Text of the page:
20 Feb 2013
The gals in the Dodgi typing pool will be the first to tell you I’m a big supporter of women in business (I always, always make a point of complimenting their nubile physiques and giving them a supportive pat on the behind first thing on a Monday).
So I was delighted to read this week that the Consumer Electronics Show (CES) may be looking to stamp out the use of so-called “booth babes”. Now, I’ve been to many an IT trade show and I’ve always been too busy strategising with other industry opinion-cultivators to notice hordes of scantily clad women trying to grab my attention, but apparently this is a common occurrence at these events.
A representative for CES organiser CEO told the BBC a blanket ban on booth babes could “inch our event towards a Talibanesque ban on exposure of the skin”. (Too right: of all the horrific acts of intimidation and violence enacted against women by the Taliban, its hardline stance on booth babes is the worst.)
But, according to the Beeb, the guidelines for next year’s show have warned exhibitors that deploying women in skimpy drawers and stilettos could reflect badly on them and told them to give the issue “thoughtful consideration”.
Good idea. I’m already taking a long, hard look at the issue of barely dressed women.
In fact, I think I’m going to draw the blinds, cancel my calls for the weekend and give this matter the attention it deserves.
Not content with having better booze, better food, a more laissez-faire attitude to all things romantique and the kind of effortless cool us Brits can only dream of, the French are continuing their quest to eradicate all Englishisms from their mother tongue.
The French government’s General Commission for Terminology and Neology (GCTN) has long fought to stamp out the direct importing of English tech terms into la langue Française, with one notable early victim being the word email, which was swapped out (at least officially) for the decidedly more French “courriel” 10 years ago.
Now the humble hashtag has felt the GCTN’s wrath, with the body requesting all Frenchians instead use the Gallic translation “mot-dièse”. I respect the desire to protect your national identity, but this couldn’t have come at a worse time for me as I’ve just launched my “Le Cloud” advertising campaign to break into the French market.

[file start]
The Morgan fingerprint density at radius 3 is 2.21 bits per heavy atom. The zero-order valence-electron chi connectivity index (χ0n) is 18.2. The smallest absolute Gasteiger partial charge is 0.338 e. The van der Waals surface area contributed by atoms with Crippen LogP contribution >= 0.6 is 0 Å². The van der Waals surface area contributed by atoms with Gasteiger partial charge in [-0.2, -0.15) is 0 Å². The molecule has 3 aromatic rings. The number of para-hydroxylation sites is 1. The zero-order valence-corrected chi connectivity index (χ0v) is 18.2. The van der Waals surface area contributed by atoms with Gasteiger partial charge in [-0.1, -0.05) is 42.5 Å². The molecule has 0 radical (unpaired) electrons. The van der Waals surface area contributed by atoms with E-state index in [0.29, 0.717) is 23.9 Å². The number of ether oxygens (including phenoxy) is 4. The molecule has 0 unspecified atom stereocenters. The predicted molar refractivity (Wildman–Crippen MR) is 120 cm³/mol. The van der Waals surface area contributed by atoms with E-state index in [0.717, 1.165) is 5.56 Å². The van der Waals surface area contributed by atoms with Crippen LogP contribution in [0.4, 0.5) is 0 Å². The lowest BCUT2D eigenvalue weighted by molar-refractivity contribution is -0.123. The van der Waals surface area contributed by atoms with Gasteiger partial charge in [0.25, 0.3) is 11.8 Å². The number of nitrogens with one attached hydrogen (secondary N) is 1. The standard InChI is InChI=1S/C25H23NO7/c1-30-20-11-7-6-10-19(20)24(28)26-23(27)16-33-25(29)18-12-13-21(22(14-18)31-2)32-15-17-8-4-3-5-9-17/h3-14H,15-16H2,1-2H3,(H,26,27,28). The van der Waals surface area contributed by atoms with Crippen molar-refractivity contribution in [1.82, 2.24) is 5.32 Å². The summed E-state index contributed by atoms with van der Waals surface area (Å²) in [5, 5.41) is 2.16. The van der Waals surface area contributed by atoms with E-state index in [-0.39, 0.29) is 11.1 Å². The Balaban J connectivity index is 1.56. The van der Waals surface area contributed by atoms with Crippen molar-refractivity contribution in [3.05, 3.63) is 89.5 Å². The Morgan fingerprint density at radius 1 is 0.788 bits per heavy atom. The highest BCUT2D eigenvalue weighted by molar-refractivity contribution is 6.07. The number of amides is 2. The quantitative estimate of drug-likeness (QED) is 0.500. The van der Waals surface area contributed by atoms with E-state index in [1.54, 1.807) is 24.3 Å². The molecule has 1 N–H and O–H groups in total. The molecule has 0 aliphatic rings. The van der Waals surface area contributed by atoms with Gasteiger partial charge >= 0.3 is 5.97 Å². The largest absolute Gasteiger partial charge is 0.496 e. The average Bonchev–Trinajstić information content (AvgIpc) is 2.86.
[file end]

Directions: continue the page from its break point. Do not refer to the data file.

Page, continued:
It’s a good job I made the effort to dress up in a stripey jumper, beret and garland of onions or I wouldn’t have stood a chance.
In a sensational story sure to shock and scandalise right-thinking taxpayers everywhere, it emerged this month that a website offering extra-marital hanky panky is being accessed up to several hundred times a day by computers at the Houses of Parliament.
According to stats from the bluntly named Out Of Town Affairs, the site was visited 52,375 times in the past seven months from PCs used solely by MPs and other Westminstral staff.
“Taxpayers expect parliamentarians and their staff to spend their time making laws and scrutinising the government, not looking for an affair,” Robert Oxley, campaign manager for the TaxPayers’ Alliance (really?) told the Daily Mail.
“This country is going to hell in a handcart. It’s political correctness gone mad. Won’t someone think of the children?!,” he added, probably.
A dangerous type
Journalists are no stranger to a numerical typo that turns a thousand into a million, or a million into a billion. (I’ve even heard of one devilishly handsome channel hack who once proclaimed – in a front-page headline – that a vendor was to give out £2bn in rebates that quarter – more than eight times its total quarterly revenue.) But that doesn’t mean it doesn’t raise a sizeable guffaw when someone else does it.
So my chums on the CRN newsdesk were delighted this week to receive a press release from a £50m-odd VAR proclaiming a major new partnership.
The headline screamed: “Market leaders join forces to target £10 of new business.”
Nice going, fellas. If there’s anything my three decades in the channel have taught me, it’s the importance of setting achievable goals.
Global channels and marketing manager Freek Hemminga, discusses the company's plans for the future and what direction the industry is headed in this sponsored video
SPONSORED BY SMART TECHNOLOGIES SMART Technologies and its partners discuss the changes in the interactive displays market and how the channel can cash in